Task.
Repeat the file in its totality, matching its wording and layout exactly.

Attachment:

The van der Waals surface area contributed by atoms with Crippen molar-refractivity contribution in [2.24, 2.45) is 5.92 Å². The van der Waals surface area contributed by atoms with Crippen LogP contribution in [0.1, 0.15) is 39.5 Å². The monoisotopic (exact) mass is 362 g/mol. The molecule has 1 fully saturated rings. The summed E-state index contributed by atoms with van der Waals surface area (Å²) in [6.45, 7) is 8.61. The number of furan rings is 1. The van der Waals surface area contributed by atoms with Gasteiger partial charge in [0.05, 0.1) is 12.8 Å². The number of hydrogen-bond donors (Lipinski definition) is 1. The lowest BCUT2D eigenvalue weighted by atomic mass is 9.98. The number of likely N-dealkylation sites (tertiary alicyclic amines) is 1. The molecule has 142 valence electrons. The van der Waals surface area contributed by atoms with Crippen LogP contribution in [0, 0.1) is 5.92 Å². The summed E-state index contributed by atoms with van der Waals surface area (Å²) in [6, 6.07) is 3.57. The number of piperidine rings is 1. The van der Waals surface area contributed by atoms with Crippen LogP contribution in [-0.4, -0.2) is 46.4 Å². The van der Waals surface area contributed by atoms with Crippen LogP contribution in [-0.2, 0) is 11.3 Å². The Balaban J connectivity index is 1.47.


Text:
The van der Waals surface area contributed by atoms with Crippen molar-refractivity contribution in [2.24, 2.45) is 5.92 Å². The van der Waals surface area contributed by atoms with Crippen LogP contribution in [0.1, 0.15) is 39.5 Å². The monoisotopic (exact) mass is 362 g/mol. The molecule has 1 fully saturated rings. The summed E-state index contributed by atoms with van der Waals surface area (Å²) in [6.45, 7) is 8.61. The number of furan rings is 1. The van der Waals surface area contributed by atoms with Gasteiger partial charge in [0.05, 0.1) is 12.8 Å². The number of hydrogen-bond donors (Lipinski definition) is 1. The lowest BCUT2D eigenvalue weighted by atomic mass is 9.98. The number of likely N-dealkylation sites (tertiary alicyclic amines) is 1. The molecule has 142 valence electrons. The van der Waals surface area contributed by atoms with Crippen LogP contribution in [0, 0.1) is 5.92 Å². The summed E-state index contributed by atoms with van der Waals surface area (Å²) in [6, 6.07) is 3.57. The number of piperidine rings is 1. The van der Waals surface area contributed by atoms with Crippen LogP contribution in [-0.4, -0.2) is 46.4 Å². The van der Waals surface area contributed by atoms with Crippen LogP contribution in [-0.2, 0) is 11.3 Å². The Balaban J connectivity index is 1.47.